When you push content out into the ether, you never know what’s going to catch fire and what’s going to vanish forever without a trace. The most viral post I’ve ever written was a silly little thing about a proposal (sponsored by Sen. Joe Benning, credit where it’s due) to create a Latin motto for Vermont. A bunch of ignorant conservatives reacted angrily because they didn’t know the difference between Latin and Latin America. It was plenty of fun, but not exactly meat and potatoes.
Anyway, exhibit B in the category of “you never know” is a recent piece observing that treasurer-to-be Mike Pieciak seemed to be destined for higher office. I’d like to make it clear, as if I won’t later in this piece, that I don’t necessarily endorse the idea. I just saw the signs.
The post went live on August 10, the day after Pieciak had waltzed, unopposed, to the Democratic nomination. Three weeks and a day later, VTDigger ran a story that Pieciak was “generating significant buzz” as a potential gubernatorial candidate.
The first bee whose buzz was cited: yours truly. I appreciate that, but in retrospect maybe I should have copyrighted the idea.
To be fair to reporter Lola Duffort, she did a lot of additional digging and put quite a bit of meat on the bones. Pieciak was praised by various notables as “trustworthy,” “charming,” “very smart,” “a serious straight shooter,” “a nice guy.”
And now Vermont Public has jumped on the Pieciak Parade. Twelve days after Duffort posted her story, “Morning Edition” host and Vermont’s human alarm clock Mitch Wertlieb interviewed her about Pieciak’s bright political future. During the chat, Mitch basically stole a line from my original piece, by now a month old, when he noted that a hypothetical Gov. Pieciak “would be the state’s first openly gay governor.”
Glad to have provided some content for you all. But now that I seem to have warmed up the bandwagon, I’m disembarking.
The first warning sign for me is Pieciak’s complete lack of a policy profile. He’s been a wonk, and a top-class one, in the Shumlin and Scott administrations. He’s never had to take public positions on issues. Wasn’t his job.
He has given hints of an active approach to the job of treasurer, not only overseeing the books but leveraging the power of the office to drive policy. But he’s short on specifics. I’d prefer someone who’s taken progressive stances on treasurer-related issues like tolerance for debt, fossil fuel divestment, public sector pensions, and a state bank.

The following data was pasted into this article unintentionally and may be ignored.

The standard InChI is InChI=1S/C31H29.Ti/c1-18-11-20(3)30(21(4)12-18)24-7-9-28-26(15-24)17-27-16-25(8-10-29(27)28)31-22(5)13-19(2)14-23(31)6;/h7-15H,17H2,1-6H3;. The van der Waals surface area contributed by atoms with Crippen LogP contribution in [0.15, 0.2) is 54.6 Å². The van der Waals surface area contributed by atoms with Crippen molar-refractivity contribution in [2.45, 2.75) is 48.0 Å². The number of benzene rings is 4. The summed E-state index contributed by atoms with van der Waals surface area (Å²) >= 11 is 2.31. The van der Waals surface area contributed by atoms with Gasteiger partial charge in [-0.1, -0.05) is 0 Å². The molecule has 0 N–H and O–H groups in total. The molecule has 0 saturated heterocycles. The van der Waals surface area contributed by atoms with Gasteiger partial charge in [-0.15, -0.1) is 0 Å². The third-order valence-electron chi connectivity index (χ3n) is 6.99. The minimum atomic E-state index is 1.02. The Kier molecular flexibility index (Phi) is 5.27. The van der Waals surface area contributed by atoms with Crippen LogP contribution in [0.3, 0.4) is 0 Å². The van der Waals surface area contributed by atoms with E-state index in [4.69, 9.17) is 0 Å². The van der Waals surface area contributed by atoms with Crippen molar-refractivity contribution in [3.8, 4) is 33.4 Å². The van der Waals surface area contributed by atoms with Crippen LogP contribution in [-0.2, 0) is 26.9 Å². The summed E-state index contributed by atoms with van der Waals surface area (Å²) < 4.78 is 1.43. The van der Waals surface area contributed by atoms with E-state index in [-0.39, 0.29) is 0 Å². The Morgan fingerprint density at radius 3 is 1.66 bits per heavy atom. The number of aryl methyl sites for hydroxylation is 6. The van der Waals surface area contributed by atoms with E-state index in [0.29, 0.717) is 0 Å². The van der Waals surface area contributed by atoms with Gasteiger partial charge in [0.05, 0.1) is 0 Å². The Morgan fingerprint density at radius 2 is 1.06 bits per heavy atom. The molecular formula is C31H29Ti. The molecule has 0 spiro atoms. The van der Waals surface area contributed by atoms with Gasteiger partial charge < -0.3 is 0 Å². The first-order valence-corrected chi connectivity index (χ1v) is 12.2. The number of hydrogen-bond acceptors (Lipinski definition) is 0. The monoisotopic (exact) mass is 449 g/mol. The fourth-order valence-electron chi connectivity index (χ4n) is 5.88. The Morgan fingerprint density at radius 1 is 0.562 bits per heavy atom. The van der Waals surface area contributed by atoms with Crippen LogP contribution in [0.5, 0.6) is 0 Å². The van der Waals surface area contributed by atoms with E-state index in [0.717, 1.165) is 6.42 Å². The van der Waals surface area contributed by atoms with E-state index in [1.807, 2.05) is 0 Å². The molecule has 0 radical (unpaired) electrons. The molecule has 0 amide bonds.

He has addressed most of those issues on his website, but his stances are on the vague side. On pensions, he would “advocate for public sector workers and their dignity in retirement,” which says nothing at all about future benefit reductions. He says that “We must continue to make investment in affordable housing across our state,” which doesn’t commit him to support another housing bond issue. On climate change, he bravely supports “recent efforts by the federal government that would require publicly traded companies to uniformly disclose their carbon impact.”
Disclosure, as you probably know, is the moderate work-around to actually doing something, like, say, divestment.
So it’s like that. I don’t doubt he’s a nice guy and a capable administrator, but I’d like to know where he lies on the Democratic scale.
And I suspect that I already know the answer to that question. To judge by certain aspects of his record and, more immediately, his donor list, he’d be an establishment Democrat. That’d be better than any Republican, but c’mon. When was the last time Vermont had a governor you could characterize as small-P progressive? Madeleine Kunin?
It’s about time to try again, and I don’t think Pieciak is That Guy. I could be wrong, and I will watch is career with great interest.
His lengthy donor list includes a Who’s Who of centrism and Burlington’s establishment. Ernie Pomerleau, Al Gobeille, Howard Dean, Neale Lunderville, David Coates, centrist signifier Ed Adrian, Luke Albee, Eric Farrell, Patricia Moulton, Bissonette Properties, Michael Sirotkin, plus the why-are-they-still-extant campaign funds of Peter Shumlin and Bill Sorrell.
Speaking of Sorrell, the biggest red flag on Pieciak’s resume is his role in Sorrell’s final re-election campaign, in 2012. As Duffort tells it, Sorrell was in trouble. Then- Chittenden County State’s Attorney TJ Donovan seemed to be on track for a primary upset over Sorrell, but…
Then a young attorney at the Burlington law firm Downs Rachlin Martin planning to move back to New York City, Pieciak agreed to come on as Sorrell’s campaign manager after being introduced by a former aide to Dean, according to Sorrell’s account. They quickly became “joined at the hip,” and Sorrell now says he considers Pieciak family.
Well, isn’t that special.
Sorrell was a frankly undistinguished fellow, but Sorrell’s mother was one of Dean’s staunchest backers. Dean elevated him to AG after a failed attempt to ensconce him on the state supreme court. Sorrell proceeded to win re-election after re-election, for which I called him the Eternal General.
I also once called him, sarcastically, “Vermont’s Two-Fisted Attorney General.” A clueless Sorrell later cited my characterization as a badge of honor.
The idea that it was Mike Pieciak who gave us two more years of Sorrell, and the idea that he is even more of a Burlington insider than Donovan, for God’s sake, gives me real pause.
We didn’t have a choice in the primary because nobody took him on. We really don’t have a choice in November. And if Pieciak minds his P’s and K’s, we’ll probably have no choice when he runs for governor.
He might very well be a good governor. But there are warning signs. I remain skeptical about Pieciak as the heir apparent to the Democratic gubernatorial nomination.